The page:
‘The Beaver’ got drenched when he visited Niagara Falls for Comic Con
Published June 29, 2023 at 2:57 pm
You’d think you’d have to be a certain age to remember the TV show Leave It To Beaver, which ran from 1957 to 1963.
However, with reruns and reboots, it seems everyone still remembers Theodore “The Beaver” Cleaver, and his booth was continually crowded when he popped into Niagara Falls Comic Con from June 7 to 9.
Not only that, he actually ventured outside the hotel and the Niagara Falls Convention Centre, heading to the Falls with his wife, Teresa, where the pair got absolutely soaked.
Remembering the weekend on his Facebook page, Mathers confessed, “I had so much fun at the Niagara Falls Comic Con recently! So great seeing dear friends and meeting so many nice Leave It To Beaver fans!”
At age 75, Mathers is the last remaining main member of the show’s cast. TV father Ward, Hugh Beaumont, died in 1982 while beloved TV mother June, Barbara Billingsley, passed in 2010.
His TV brother Wally, equally beloved as played by Tony Dow, died in 2022 while that neighbourhood rascal Eddie Haskell, a.k.a. Ken Osmond, passed in 2020.
During the show’s six-year, 234-episode run – of which Mathers starred in every episode – the show finally explained in the final episode how he came about the nickname “Beaver,” saying when he was young, brother Wally couldn’t pronounce Theodore and kept calling him “Tweeter.” That evolved to “Beaver.”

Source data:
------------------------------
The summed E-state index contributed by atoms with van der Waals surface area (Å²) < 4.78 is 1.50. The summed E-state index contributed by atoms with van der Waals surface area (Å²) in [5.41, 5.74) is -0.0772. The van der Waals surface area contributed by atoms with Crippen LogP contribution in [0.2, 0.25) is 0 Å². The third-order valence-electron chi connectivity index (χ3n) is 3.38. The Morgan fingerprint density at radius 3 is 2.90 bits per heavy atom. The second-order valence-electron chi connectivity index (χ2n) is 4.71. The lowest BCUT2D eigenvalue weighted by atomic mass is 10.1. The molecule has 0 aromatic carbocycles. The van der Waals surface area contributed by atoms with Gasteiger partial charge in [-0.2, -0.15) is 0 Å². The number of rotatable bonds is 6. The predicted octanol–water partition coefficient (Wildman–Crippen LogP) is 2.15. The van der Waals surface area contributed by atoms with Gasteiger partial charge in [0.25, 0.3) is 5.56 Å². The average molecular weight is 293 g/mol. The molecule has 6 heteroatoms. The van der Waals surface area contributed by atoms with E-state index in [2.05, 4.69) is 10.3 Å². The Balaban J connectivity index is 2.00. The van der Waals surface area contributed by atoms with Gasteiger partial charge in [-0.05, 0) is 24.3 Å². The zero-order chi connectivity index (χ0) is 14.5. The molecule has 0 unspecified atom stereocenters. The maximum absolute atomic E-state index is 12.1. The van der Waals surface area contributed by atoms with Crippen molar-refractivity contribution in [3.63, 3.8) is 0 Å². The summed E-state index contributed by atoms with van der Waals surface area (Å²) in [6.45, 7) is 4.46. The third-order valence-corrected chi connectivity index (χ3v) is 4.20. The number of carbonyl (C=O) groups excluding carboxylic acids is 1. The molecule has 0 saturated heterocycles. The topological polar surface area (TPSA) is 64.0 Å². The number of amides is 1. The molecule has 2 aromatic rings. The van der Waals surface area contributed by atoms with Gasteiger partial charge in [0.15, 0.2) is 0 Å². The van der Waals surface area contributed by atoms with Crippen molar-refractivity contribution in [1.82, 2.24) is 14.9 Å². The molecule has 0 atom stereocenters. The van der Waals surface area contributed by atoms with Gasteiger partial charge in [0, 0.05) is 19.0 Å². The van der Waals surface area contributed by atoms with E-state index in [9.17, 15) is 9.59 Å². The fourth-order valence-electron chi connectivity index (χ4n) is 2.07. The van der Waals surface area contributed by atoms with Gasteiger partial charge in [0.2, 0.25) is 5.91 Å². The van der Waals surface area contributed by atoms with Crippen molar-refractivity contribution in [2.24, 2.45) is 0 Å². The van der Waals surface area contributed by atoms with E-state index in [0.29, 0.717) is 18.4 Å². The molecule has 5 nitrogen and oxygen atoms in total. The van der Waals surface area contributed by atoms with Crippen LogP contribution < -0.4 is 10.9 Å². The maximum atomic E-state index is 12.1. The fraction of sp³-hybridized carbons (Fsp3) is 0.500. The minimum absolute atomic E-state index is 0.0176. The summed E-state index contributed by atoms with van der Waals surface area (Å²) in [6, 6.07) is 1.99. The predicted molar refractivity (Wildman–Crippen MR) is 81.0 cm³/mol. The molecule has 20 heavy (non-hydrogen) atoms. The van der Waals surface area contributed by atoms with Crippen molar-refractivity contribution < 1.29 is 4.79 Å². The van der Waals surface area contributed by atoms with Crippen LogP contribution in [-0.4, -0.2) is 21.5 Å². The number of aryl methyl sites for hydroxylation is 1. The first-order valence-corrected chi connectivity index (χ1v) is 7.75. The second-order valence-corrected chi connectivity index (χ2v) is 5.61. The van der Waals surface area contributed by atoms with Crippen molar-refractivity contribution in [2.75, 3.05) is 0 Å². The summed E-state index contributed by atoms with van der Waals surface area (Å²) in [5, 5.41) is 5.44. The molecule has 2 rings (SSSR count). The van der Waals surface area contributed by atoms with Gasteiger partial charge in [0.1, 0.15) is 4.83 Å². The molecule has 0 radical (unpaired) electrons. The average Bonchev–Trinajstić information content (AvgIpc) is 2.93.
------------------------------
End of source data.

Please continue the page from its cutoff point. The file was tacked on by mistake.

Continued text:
The real story? Mathers said the series creator Joe Connelly had a shipmate in the U.S. Merchant Marine named Beaver and simply liked the name. Besides, Leave It To Theodore doesn’t have the same ring, does it?
As for how he got the part initially? Mathers said he told the show’s producers he would rather be at his Cub Scout meeting than do an audition for the part. The producers found his candor appealing and perfect for the role.
He was the first child actor in television history to have had a deal made on his behalf to get a percentage of the merchandising revenue from a television show. Leave It to Beaver still generates revenue more than 60 years after its original production run.
Jerry Mathers, left, shares a laugh with a fan at the Niagara Falls Comic Con, held June 7 to 9 at the Convention Centre. (Photo: Jerry Mathers Facebook)
insauga's Editorial Standards and Policies advertising